The happiness myth

The happiness myth

Originally published in Marie Claire South Africa

‘Ever since happiness heard your name,’ wrote the 14th-century Persian poet Hafez, ‘it has been running through the streets trying to find you.’

What a delightful image, and what a reassuring thought – that we as humans could simply go about our lives, safe in the knowledge that somewhere out of sight, happiness is about to catch up and introduce itself. Of course, Hafez didn’t know what the world would be like 628 years after his death. Could he ever have imagined that we’d become so impatient, we’d turn the tables on happiness and chase it through the streets instead? 

Because that’s basically what we’re doing. Happiness – that wholly subjective, completely abstract concept – has become the goal of the modern age. Suddenly, it’s no longer enough to be financially successful, healthy, and socially, spiritually and sexually fulfilled. We’re now also constantly asking ourselves, ‘But am I happy?’ If the answer isn’t a resounding yes, we begin to hunt happiness, as though it’s an achievement – a loyalty tier we reach after completing a certain number of hours of yoga and gratitude journalling, something we can attain and then sit back and enjoy for the rest of our lives. (Spoiler alert: it’s not.)

Ruth Whippman, a Brit who relocated to California, was so taken aback by the US’s obsession with ‘achieving’ happiness, she began researching this cultural phenomenon and subsequently published her 2016 bestseller The Pursuit of Happiness: Why are we driving ourselves crazy and how can we stop?. In an essay on the topic for Vox.com, she says, ‘It seems as though happiness has become the overachiever’s ultimate trophy. A modern trump card, it outranks professional achievement and social success, family, friendship, and even love. Its invocation deftly minimises others’ achievements (“Well, I suppose she has the perfect job and a gorgeous husband, but is she really happy?”) and takes the shine off our own.’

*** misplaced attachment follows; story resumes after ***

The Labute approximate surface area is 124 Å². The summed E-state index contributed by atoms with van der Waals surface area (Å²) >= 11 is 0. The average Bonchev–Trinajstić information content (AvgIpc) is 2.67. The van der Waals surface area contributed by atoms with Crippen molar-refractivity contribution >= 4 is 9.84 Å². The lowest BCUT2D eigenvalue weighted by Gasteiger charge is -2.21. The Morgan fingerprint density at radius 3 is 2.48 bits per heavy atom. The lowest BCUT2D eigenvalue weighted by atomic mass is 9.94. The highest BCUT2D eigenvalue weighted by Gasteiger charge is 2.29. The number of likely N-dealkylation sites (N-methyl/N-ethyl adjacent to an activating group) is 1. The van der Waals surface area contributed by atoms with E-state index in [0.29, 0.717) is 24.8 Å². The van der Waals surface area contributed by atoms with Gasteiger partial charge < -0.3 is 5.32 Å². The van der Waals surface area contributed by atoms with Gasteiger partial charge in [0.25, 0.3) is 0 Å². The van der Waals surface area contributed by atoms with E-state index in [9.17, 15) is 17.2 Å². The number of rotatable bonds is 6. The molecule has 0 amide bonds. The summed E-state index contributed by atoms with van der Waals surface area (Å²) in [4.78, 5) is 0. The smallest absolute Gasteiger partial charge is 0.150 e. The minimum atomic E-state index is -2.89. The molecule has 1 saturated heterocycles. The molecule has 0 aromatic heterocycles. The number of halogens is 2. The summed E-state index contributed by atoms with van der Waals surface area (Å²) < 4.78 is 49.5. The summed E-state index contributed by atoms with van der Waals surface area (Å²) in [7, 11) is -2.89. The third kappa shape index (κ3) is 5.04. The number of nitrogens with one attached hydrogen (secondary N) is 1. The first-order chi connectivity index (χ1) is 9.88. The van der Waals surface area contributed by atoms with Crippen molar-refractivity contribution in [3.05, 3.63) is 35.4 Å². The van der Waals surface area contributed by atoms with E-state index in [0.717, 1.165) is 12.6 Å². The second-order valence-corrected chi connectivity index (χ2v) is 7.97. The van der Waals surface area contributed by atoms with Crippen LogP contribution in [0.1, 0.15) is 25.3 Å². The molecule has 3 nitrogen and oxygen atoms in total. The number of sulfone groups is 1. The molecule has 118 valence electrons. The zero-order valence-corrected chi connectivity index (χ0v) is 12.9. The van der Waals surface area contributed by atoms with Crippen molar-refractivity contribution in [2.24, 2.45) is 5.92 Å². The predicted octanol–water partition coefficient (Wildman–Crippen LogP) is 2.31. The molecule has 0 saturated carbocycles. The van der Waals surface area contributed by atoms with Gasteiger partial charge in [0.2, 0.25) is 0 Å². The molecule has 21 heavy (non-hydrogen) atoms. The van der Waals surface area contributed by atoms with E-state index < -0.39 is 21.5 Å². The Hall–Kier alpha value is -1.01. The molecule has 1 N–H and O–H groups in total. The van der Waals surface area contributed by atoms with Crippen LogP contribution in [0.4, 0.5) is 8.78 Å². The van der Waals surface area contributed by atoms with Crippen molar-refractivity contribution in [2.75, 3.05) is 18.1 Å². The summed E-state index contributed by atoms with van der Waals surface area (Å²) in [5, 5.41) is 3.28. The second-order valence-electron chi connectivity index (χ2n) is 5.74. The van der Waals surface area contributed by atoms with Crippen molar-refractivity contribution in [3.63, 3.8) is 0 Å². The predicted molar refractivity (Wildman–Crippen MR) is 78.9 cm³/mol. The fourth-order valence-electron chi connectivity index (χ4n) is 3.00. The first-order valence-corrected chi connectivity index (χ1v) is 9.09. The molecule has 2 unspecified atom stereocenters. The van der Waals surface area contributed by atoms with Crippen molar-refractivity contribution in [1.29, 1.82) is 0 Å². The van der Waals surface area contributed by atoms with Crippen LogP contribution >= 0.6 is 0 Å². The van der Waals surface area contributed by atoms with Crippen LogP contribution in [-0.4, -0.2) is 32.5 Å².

The cruel joke of the modern human condition is that the more we probe our own personal happiness levels, the less happy we’re likely to feel. The great 19th century philosopher John Stuart Mill probably said it best: ‘Ask yourself whether you are happy, and you cease to be so.’

‘It’s one of the key aspects I work on with my clients – to stop chasing the idea of happiness,’ says Kerstin Waddell of Be Happy Life Coaching in Cape Town. ‘The constant striving, accumulating, comparing and seeking of external validation are only adding to their unhappiness.’

Kerstin cites the work of Dr Russ Harris, whose book The Happiness Trap shows the ways in which misleading pop-psych ideas of happiness are contributing to stress, anxiety and depression. According to Russ, we get stuck in the happiness trap as a result of three major myths: